Chaco Canyon

Exploring the Chacoan Culture Ruins at Chaco Canyon

Trip Report:  20070922

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The Trip

We spent a great night at the Albuquerque Inn in "old town". We had a great dinner and prepared for the next day's travels. The plan was to leave Albuquerque and head north on US Highway 550 (aka "the Aztec Highway") to Durango, Colorado. Along the way, we were going to divert over to Chaco Canyon. While Chaco was generally on the way, the side route would take us over 40 miles of dirt road. The trip was worth it as Chaco has some great ruins and interesting sights. Once we finished at Chaco, we traversed the dirt road again and headed north to Durango.

The photos below are what we saw.

This is a view of one of the many uplifts that we saw on the highway from Albuquerque to Chaco. Note the bedding in the rock and the vivid red colors of the sandstone.

The cliffs along the highway were spectacular. Here, you can see the red cliffs with white cap rock and a durable white sandstone below the red layers.

As we took the turnoff from the main highway to the road to Chaco, we spotted the goats grazing on the road side. The cattle guard keeps them on the correct side of the fence.

The hills near the main highway were gray and barren. Nearly devoid of any vegetation, these badlands generate huge runoffs in even light rains resulting in flash floods.

We passed this Chacoan structure on the outskirts of the park.

One of the prominent mesas visible from the Chaco visitor center.

The mesa next to the visitor center is quite scenic. While not clearly visible to most visitors, the utilities for the center come in from the top of the mesa. Note the pipe descending the face of the mesa. I am guessing that it has electrical cables rather than water as there is water present in the bottom of the wash.

I was working hard for these photos with Kathleen supporting me. Here, I was shooting petroglyphs on the far mesa.

The place was alive with lizards. These came in several species, but I am not sure what kind this one is. When he saw us, he flattened into the rock.

This lizard is different that the others, as he has bright yellow stripes and is much bigger. This may be a kind of chuckawalla.

The first ruin, Una Vida, was quite substantial. Note that the stones were very tightly packed next to one another.

There were some nice petroglyphs way up on the cliff from the base of the ruins. This shot was taken at 300mm and cropped.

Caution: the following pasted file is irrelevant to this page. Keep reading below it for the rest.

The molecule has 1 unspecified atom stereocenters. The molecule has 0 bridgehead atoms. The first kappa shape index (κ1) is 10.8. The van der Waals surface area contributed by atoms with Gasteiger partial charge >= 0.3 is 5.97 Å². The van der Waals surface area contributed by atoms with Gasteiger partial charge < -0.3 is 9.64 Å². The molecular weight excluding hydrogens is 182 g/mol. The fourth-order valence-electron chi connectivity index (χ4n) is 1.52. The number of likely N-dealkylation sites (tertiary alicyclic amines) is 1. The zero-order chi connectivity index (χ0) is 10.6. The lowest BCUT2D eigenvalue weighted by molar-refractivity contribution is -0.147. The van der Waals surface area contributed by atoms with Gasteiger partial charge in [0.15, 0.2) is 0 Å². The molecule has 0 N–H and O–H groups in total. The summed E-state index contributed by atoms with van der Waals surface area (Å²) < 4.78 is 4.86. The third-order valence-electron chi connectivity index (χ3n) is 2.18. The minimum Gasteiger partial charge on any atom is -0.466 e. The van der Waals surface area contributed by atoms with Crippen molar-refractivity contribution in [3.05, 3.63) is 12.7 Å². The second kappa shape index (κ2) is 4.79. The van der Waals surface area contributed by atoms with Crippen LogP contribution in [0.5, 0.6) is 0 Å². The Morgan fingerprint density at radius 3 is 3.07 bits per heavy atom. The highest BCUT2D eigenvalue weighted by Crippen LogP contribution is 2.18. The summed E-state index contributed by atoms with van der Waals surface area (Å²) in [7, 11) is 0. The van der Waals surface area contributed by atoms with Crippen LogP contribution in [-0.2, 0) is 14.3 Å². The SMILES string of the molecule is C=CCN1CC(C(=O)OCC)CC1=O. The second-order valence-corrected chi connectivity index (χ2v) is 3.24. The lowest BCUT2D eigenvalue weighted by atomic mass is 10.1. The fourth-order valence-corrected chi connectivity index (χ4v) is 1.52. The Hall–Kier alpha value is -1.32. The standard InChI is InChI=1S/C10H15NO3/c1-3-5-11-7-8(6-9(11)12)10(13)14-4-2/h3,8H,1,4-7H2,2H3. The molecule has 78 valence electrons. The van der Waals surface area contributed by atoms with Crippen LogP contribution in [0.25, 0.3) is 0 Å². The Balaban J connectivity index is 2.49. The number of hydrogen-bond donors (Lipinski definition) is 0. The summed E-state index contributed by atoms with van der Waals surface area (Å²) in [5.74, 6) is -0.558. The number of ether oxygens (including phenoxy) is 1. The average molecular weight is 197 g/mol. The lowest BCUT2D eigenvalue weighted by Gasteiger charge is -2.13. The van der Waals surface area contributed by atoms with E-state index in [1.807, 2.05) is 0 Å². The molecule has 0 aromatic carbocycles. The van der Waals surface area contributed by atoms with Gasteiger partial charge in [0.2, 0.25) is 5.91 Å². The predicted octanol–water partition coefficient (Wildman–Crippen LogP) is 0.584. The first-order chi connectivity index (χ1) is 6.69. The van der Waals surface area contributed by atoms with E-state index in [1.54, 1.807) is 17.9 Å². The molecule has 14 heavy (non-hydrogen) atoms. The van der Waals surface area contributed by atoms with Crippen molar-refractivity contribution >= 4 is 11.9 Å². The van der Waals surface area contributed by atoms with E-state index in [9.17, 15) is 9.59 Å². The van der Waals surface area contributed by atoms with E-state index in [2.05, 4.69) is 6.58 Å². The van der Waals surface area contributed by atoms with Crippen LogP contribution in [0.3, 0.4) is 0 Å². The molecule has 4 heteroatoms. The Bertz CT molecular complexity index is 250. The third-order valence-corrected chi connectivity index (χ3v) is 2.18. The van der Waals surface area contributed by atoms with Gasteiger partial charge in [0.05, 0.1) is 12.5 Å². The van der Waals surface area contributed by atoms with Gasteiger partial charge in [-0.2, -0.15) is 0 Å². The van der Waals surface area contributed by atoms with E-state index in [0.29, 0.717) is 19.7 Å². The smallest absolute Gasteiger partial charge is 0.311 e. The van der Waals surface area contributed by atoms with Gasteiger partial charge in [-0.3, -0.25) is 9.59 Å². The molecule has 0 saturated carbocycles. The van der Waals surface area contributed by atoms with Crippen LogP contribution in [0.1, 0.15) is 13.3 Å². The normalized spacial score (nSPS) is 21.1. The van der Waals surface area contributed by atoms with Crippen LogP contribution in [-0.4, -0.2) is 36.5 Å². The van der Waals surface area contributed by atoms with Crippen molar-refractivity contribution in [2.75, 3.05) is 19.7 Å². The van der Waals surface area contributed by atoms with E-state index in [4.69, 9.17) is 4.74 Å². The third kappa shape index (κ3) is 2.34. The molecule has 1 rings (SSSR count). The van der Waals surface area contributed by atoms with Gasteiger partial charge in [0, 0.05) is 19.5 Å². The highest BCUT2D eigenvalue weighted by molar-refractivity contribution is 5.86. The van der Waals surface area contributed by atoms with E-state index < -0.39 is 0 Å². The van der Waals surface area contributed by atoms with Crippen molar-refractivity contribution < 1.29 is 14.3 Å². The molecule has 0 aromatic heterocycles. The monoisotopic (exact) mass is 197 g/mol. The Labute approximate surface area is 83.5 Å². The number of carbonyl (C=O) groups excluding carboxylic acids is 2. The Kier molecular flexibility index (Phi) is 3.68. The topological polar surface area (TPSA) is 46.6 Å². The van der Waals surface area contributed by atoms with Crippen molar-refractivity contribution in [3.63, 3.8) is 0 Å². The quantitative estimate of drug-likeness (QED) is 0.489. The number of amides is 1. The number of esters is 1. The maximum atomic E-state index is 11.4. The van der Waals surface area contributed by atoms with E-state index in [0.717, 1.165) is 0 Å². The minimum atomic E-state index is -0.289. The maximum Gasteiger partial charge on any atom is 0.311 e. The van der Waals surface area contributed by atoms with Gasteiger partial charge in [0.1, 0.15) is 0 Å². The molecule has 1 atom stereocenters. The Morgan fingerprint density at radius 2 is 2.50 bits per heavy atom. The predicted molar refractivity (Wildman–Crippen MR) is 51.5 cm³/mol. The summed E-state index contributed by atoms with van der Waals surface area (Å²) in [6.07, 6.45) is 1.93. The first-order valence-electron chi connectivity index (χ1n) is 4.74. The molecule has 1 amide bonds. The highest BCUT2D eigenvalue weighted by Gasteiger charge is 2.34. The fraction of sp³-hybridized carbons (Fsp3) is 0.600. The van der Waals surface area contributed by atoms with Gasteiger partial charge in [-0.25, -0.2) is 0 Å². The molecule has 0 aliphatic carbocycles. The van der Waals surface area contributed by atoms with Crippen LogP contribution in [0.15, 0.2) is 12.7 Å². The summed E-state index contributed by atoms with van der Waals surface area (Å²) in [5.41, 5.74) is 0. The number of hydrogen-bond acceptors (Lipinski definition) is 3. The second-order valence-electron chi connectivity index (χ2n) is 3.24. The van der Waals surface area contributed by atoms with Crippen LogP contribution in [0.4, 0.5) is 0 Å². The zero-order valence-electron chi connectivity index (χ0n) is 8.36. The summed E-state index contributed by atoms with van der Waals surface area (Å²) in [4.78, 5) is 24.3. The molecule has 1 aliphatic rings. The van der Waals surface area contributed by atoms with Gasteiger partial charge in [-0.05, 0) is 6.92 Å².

Note the windows and the window sills. The round holes in the wall were for timbers that supported the roof that has long since collapsed.

We moved on to the next set of ruins that were farther down the canyon from the visitor's center. These ruins were extensive and had both big walls and large kivas. This set of ruins is called Chetro Ketl.

On the path to the ruins, I spotted these very cool wind caves.

Some of the many kivas at Chetro Ketl.

The largest ruin in Chaco is Pueblo Bonito. This view is taken from quite a distance but belies the scope of the ruin. This set of structures is huge.

The masonry technique at Chaco underwent several generations. This represents the later style; note how the stones are closely fitted together.

One of the largest kivas at Pueblo Bonito.

A detailed view of part of the kiva.

More of Pueblo Bonito.

There was a large flake of rock that was separating from the cliff above Pueblo Bonito. While this may not actually fall in my lifetime, there was a flake that fell in 1941 and nearly crushed the biggest part of Pueblo Bonito.

Along the cliff face, there were many petroglyphs. Note the straight line carvings on the left side. These are likely recent defacement of these petroglyphs.

All of the petroglyphs in the Pueblo Bonito area were of the "pecking" variety where a sharp rock was used to chip the design into the cliff face.

The main ruins at Pueblo Bonito are very impressive.

The walls in Bonito were in good shape as a result of restoration efforts.

The walls were many stories high.

The debris in the foreground resulted from the collapse of the cliff in 1941. The fall nearly destroyed the entire ruin.

Pueblo Bonito has many open kivas which were used for religious ceremonies.

Several of the higher walls at Pueblo Bonito were in danger of collapse, so the NPS has shored them up to prevent further decay.

Note the intricate brick work. There are interlaced large and small stones in the walls.

The largest kivas at Pueblo Bonito were very impressive.

More of the local residents. This fellow was not afraid of us at all.

The walls and structures at Pueblo Bonito had intricate brick work that feature flat walls and vertical doorways.

More intricate wind caves.

Despite being very out of the way, Chaco Canyon was well worth the trip. If I were to go again, I would allocate time to go to Pueblo Pintado as well.

Durango and Silverton Narrow Gauge Railroad

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